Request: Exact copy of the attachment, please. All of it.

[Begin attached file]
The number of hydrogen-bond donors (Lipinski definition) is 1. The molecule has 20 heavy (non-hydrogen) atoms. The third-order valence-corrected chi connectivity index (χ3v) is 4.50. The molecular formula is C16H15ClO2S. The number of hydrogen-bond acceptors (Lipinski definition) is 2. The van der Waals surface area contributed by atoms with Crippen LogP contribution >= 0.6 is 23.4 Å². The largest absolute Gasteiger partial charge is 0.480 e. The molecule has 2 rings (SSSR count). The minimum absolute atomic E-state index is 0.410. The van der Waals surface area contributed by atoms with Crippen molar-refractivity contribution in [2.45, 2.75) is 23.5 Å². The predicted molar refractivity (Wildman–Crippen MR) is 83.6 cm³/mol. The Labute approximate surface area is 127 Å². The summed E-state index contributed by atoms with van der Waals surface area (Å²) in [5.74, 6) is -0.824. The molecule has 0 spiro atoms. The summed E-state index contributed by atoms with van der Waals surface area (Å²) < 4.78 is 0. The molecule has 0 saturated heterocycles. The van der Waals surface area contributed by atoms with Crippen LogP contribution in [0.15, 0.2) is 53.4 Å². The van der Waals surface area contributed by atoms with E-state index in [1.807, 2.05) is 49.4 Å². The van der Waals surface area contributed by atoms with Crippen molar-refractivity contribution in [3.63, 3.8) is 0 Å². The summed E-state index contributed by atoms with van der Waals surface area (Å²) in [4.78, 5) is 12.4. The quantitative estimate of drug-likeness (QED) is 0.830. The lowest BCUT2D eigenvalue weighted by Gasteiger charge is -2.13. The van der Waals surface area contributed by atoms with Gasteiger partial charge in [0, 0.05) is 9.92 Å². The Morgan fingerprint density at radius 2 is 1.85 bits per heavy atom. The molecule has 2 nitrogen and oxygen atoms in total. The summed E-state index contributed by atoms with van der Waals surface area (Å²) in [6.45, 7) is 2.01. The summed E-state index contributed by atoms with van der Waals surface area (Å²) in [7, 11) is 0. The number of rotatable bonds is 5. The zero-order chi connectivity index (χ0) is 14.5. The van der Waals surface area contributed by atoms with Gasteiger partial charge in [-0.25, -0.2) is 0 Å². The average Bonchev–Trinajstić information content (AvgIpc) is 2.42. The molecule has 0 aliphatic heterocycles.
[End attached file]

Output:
The number of hydrogen-bond donors (Lipinski definition) is 1. The molecule has 20 heavy (non-hydrogen) atoms. The third-order valence-corrected chi connectivity index (χ3v) is 4.50. The molecular formula is C16H15ClO2S. The number of hydrogen-bond acceptors (Lipinski definition) is 2. The van der Waals surface area contributed by atoms with Crippen LogP contribution >= 0.6 is 23.4 Å². The largest absolute Gasteiger partial charge is 0.480 e. The molecule has 2 rings (SSSR count). The minimum absolute atomic E-state index is 0.410. The van der Waals surface area contributed by atoms with Crippen molar-refractivity contribution in [2.45, 2.75) is 23.5 Å². The predicted molar refractivity (Wildman–Crippen MR) is 83.6 cm³/mol. The Labute approximate surface area is 127 Å². The summed E-state index contributed by atoms with van der Waals surface area (Å²) in [5.74, 6) is -0.824. The molecule has 0 spiro atoms. The summed E-state index contributed by atoms with van der Waals surface area (Å²) < 4.78 is 0. The molecule has 0 saturated heterocycles. The van der Waals surface area contributed by atoms with Crippen LogP contribution in [0.15, 0.2) is 53.4 Å². The van der Waals surface area contributed by atoms with E-state index in [1.807, 2.05) is 49.4 Å². The van der Waals surface area contributed by atoms with Crippen molar-refractivity contribution in [3.63, 3.8) is 0 Å². The summed E-state index contributed by atoms with van der Waals surface area (Å²) in [4.78, 5) is 12.4. The quantitative estimate of drug-likeness (QED) is 0.830. The lowest BCUT2D eigenvalue weighted by Gasteiger charge is -2.13. The van der Waals surface area contributed by atoms with Gasteiger partial charge in [0, 0.05) is 9.92 Å². The Morgan fingerprint density at radius 2 is 1.85 bits per heavy atom. The molecule has 2 nitrogen and oxygen atoms in total. The summed E-state index contributed by atoms with van der Waals surface area (Å²) in [6.45, 7) is 2.01. The summed E-state index contributed by atoms with van der Waals surface area (Å²) in [7, 11) is 0. The number of rotatable bonds is 5. The zero-order chi connectivity index (χ0) is 14.5. The van der Waals surface area contributed by atoms with Gasteiger partial charge in [-0.25, -0.2) is 0 Å². The average Bonchev–Trinajstić information content (AvgIpc) is 2.42. The molecule has 0 aliphatic heterocycles.